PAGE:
Name-Dropping: The Life and Lies of Alan King

Name-Dropping: The Life and Lies of Alan King

by Alan King
     
 

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"This is not going to be a tell-all book. My few dark secrets I'm taking to my grave," Alan King, ne Irwin Alan Kniberg, assures us. Instead, this is the story of how a son of Russian immigrants - who came to this country in steerage - grew up to live in a mansion that had been built for Oscar Hammerstein. Dropping names whenever possible, he tells terrific stories…  See more details below

Overview

"This is not going to be a tell-all book. My few dark secrets I'm taking to my grave," Alan King, ne Irwin Alan Kniberg, assures us. Instead, this is the story of how a son of Russian immigrants - who came to this country in steerage - grew up to live in a mansion that had been built for Oscar Hammerstein. Dropping names whenever possible, he tells terrific stories about Marlon Brando, Frank Sinatra, Charlie Chaplin, Judy Garland, Billy Crystal, the Kennedys, and dozens of other friends famous and not so famous. His life in comedy and show business takes us on a glorious journey from the Borscht Belt to early success at the Palace Theater and all the way thorough to the recent Martin Scorsese film Casino. Along the way we learn a great deal about a man who still thinks of himself as two people, Alan King and Irwin Kniberg, who wins our hearts because that kid Irwin is, as he confesses, "still inside there, desperate to do something, to be somebody."

Editorial Reviews

Publishers Weekly - Publisher's Weekly
Though King has filled many shoes during his 50 years in show business-including those of a boxer, a Broadway producer and an actor-he's worn out the most leather as a stand-up comic. How appropriate it is, then, that in his entertaining memoir he eschews "heavy drama" and "tell-all" confessions for a head-spinning volley of anecdotes and asides. Some of them are touching, as when he tells of arranging for David Dubinsky to call King's elderly father, who "revered" the union leader. Most are humorous, often hilarious, like the one about his tomato sauce cook-off challenge to Frank Sinatra, which ended up being judged by Louie the Light, Willie the Nose and Morey the Mouth. The parade of celebrities here seems endless-Marlon Brando, Harry Truman, Dean Martin (portrayed both in his youth and as a tragic old man), John Wayne, Judy Garland, Robert and Ted Kennedy, Jack Benny and on and on. Born Irwin Alan Kniberg to Russian immigrants in 1927, King honed his storytelling craft on the street corners of his boyhood Brooklyn neighborhood. It was time well spent; this autobiography is a delight. Author tour. (June)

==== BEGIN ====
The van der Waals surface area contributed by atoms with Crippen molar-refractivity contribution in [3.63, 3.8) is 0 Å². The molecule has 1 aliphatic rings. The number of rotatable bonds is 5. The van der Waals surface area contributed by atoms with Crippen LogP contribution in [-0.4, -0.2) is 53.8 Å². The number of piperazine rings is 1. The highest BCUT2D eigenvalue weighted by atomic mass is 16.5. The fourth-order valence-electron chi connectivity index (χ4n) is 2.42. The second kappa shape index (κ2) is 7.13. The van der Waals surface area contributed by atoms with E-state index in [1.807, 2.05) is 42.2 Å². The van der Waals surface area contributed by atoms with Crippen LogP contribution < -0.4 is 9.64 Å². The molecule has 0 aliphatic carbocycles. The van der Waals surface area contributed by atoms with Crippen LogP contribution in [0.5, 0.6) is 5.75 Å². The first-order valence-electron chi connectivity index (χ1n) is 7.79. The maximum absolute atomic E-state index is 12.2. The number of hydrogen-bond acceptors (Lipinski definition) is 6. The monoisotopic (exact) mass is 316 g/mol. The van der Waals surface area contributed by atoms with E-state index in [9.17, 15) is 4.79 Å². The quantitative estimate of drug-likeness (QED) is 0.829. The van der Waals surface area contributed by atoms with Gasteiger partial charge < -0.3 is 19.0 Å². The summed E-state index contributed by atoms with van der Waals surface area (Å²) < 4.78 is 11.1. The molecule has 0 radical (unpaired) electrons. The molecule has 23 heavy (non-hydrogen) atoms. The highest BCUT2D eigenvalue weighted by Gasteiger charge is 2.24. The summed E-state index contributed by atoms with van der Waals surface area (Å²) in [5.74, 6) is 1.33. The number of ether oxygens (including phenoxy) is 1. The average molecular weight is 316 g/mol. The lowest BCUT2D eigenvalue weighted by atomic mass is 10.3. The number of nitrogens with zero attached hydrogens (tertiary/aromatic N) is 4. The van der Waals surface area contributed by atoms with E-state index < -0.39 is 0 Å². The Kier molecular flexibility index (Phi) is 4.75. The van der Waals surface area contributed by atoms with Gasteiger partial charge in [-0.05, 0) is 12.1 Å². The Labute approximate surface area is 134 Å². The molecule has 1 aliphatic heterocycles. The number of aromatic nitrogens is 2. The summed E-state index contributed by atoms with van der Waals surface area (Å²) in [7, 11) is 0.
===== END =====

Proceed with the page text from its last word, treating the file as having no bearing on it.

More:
Library Journal
Consisting of one long Alan King stand-up routine filled with all his stories and schtick, this memoir will delight those who like King's comedy. Those looking for the usual revealing celebrity autobiography will be disappointed, however. King says upfront, "This is not going to be a tell-all book. My few dark secrets I'm taking to my grave." He does offer up a fairly candid chronological reporting of his life from his humble beginnings as Irwin Alan Kniberg, son of Russian immigrants. He traces his successes from the early ones on the Borscht Belt to his film roles (Memories of Me, Casino) to his Broadway production stints (Lion in Winter, Dinner at Eight). King tells great name-dropping Hollywood stories, some old, some new, and there's warmth here, especially as he talks about his 49-year marriage. Still, there is nothing exceptional in these pages. There could be demand if King hits the talk show circuit, but only comprehensive collections need consider the book otherwise.Rosellen Brewer, Monterey Bay Area Cooperative Lib. System, Cal.

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Product Details

ISBN-13:
9780684832784
Publisher:
Touchstone
Publication date:
09/04/1997
Pages:
224
Sales rank:
439,224
Product dimensions:
0.55(w) x 5.50(h) x 8.50(d)

Meet the Author

Alan King conceived and developed this book in the period of time before he died, in May 2004. It would be his final accomplishment in a lifetime of prolific achievement.

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